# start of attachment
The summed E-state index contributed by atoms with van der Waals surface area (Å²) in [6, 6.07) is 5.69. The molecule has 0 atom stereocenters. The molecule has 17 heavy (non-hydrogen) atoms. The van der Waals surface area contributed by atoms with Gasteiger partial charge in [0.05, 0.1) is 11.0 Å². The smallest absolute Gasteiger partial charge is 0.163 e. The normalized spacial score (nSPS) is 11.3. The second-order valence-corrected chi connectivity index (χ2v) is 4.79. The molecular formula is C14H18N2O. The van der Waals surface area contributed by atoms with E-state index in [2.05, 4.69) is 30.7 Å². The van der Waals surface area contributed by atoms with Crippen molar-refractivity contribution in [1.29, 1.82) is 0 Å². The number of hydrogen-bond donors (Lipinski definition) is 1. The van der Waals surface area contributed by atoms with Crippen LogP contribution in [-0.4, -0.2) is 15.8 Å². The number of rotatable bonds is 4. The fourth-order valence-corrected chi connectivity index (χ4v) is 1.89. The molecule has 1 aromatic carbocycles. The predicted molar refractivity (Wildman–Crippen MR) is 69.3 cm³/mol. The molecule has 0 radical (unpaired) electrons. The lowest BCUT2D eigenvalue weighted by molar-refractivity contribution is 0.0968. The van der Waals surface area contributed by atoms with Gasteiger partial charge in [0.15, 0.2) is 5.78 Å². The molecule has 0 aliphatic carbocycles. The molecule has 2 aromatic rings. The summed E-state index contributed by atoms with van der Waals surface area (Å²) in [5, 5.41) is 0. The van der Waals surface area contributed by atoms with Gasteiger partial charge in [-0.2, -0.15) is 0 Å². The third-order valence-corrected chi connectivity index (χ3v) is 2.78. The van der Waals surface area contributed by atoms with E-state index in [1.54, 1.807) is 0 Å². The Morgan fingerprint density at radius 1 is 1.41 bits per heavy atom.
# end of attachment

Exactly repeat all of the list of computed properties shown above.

The summed E-state index contributed by atoms with van der Waals surface area (Å²) in [6, 6.07) is 5.69. The molecule has 0 atom stereocenters. The molecule has 17 heavy (non-hydrogen) atoms. The van der Waals surface area contributed by atoms with Gasteiger partial charge in [0.05, 0.1) is 11.0 Å². The smallest absolute Gasteiger partial charge is 0.163 e. The normalized spacial score (nSPS) is 11.3. The second-order valence-corrected chi connectivity index (χ2v) is 4.79. The molecular formula is C14H18N2O. The van der Waals surface area contributed by atoms with E-state index in [2.05, 4.69) is 30.7 Å². The van der Waals surface area contributed by atoms with Crippen molar-refractivity contribution in [1.29, 1.82) is 0 Å². The number of hydrogen-bond donors (Lipinski definition) is 1. The van der Waals surface area contributed by atoms with Crippen LogP contribution in [-0.4, -0.2) is 15.8 Å². The number of rotatable bonds is 4. The fourth-order valence-corrected chi connectivity index (χ4v) is 1.89. The molecule has 1 aromatic carbocycles. The predicted molar refractivity (Wildman–Crippen MR) is 69.3 cm³/mol. The molecule has 0 radical (unpaired) electrons. The lowest BCUT2D eigenvalue weighted by molar-refractivity contribution is 0.0968. The van der Waals surface area contributed by atoms with Gasteiger partial charge in [0.15, 0.2) is 5.78 Å². The molecule has 0 aliphatic carbocycles. The molecule has 2 aromatic rings. The summed E-state index contributed by atoms with van der Waals surface area (Å²) in [5, 5.41) is 0. The van der Waals surface area contributed by atoms with Gasteiger partial charge in [-0.2, -0.15) is 0 Å². The third-order valence-corrected chi connectivity index (χ3v) is 2.78. The van der Waals surface area contributed by atoms with E-state index in [1.54, 1.807) is 0 Å². The Morgan fingerprint density at radius 1 is 1.41 bits per heavy atom.